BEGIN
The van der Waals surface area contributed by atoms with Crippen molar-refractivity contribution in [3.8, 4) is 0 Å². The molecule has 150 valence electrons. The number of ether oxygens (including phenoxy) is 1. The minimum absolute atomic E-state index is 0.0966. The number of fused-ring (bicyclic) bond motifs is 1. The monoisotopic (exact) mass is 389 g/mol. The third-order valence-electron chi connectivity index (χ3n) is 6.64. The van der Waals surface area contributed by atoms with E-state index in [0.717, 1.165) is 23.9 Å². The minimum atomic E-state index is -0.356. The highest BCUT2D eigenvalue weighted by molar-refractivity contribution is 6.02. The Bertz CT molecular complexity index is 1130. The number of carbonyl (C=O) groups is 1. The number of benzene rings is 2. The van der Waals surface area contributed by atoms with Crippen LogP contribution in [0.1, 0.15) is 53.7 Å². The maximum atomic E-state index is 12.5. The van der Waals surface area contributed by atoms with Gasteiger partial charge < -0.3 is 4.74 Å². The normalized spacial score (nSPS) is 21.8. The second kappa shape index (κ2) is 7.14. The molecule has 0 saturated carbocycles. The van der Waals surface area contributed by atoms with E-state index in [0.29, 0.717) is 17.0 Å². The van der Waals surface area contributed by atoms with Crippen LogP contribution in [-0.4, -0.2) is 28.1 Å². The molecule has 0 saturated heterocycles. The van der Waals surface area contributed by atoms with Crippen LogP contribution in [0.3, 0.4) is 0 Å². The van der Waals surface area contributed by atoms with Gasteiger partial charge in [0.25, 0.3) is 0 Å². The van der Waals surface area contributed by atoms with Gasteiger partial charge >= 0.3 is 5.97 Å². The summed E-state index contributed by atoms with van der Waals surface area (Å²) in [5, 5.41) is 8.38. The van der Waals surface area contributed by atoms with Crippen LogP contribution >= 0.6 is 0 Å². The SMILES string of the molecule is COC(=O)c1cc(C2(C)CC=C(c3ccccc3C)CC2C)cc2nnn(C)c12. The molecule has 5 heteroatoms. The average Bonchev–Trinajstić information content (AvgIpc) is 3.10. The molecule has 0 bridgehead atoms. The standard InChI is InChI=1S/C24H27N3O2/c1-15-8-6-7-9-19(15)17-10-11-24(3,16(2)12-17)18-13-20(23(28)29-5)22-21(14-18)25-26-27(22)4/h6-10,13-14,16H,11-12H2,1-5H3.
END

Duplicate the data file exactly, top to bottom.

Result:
The van der Waals surface area contributed by atoms with Crippen molar-refractivity contribution in [3.8, 4) is 0 Å². The molecule has 150 valence electrons. The number of ether oxygens (including phenoxy) is 1. The minimum absolute atomic E-state index is 0.0966. The number of fused-ring (bicyclic) bond motifs is 1. The monoisotopic (exact) mass is 389 g/mol. The third-order valence-electron chi connectivity index (χ3n) is 6.64. The van der Waals surface area contributed by atoms with E-state index in [0.717, 1.165) is 23.9 Å². The minimum atomic E-state index is -0.356. The highest BCUT2D eigenvalue weighted by molar-refractivity contribution is 6.02. The Bertz CT molecular complexity index is 1130. The number of carbonyl (C=O) groups is 1. The number of benzene rings is 2. The van der Waals surface area contributed by atoms with Crippen LogP contribution in [0.1, 0.15) is 53.7 Å². The maximum atomic E-state index is 12.5. The van der Waals surface area contributed by atoms with Gasteiger partial charge < -0.3 is 4.74 Å². The normalized spacial score (nSPS) is 21.8. The second kappa shape index (κ2) is 7.14. The molecule has 0 saturated carbocycles. The van der Waals surface area contributed by atoms with E-state index in [0.29, 0.717) is 17.0 Å². The van der Waals surface area contributed by atoms with Crippen LogP contribution in [-0.4, -0.2) is 28.1 Å². The molecule has 0 saturated heterocycles. The van der Waals surface area contributed by atoms with Crippen LogP contribution in [0.3, 0.4) is 0 Å². The van der Waals surface area contributed by atoms with Gasteiger partial charge in [0.25, 0.3) is 0 Å². The van der Waals surface area contributed by atoms with Gasteiger partial charge >= 0.3 is 5.97 Å². The summed E-state index contributed by atoms with van der Waals surface area (Å²) in [5, 5.41) is 8.38. The van der Waals surface area contributed by atoms with Crippen LogP contribution >= 0.6 is 0 Å². The SMILES string of the molecule is COC(=O)c1cc(C2(C)CC=C(c3ccccc3C)CC2C)cc2nnn(C)c12. The molecule has 5 heteroatoms. The average Bonchev–Trinajstić information content (AvgIpc) is 3.10. The molecule has 0 bridgehead atoms. The standard InChI is InChI=1S/C24H27N3O2/c1-15-8-6-7-9-19(15)17-10-11-24(3,16(2)12-17)18-13-20(23(28)29-5)22-21(14-18)25-26-27(22)4/h6-10,13-14,16H,11-12H2,1-5H3.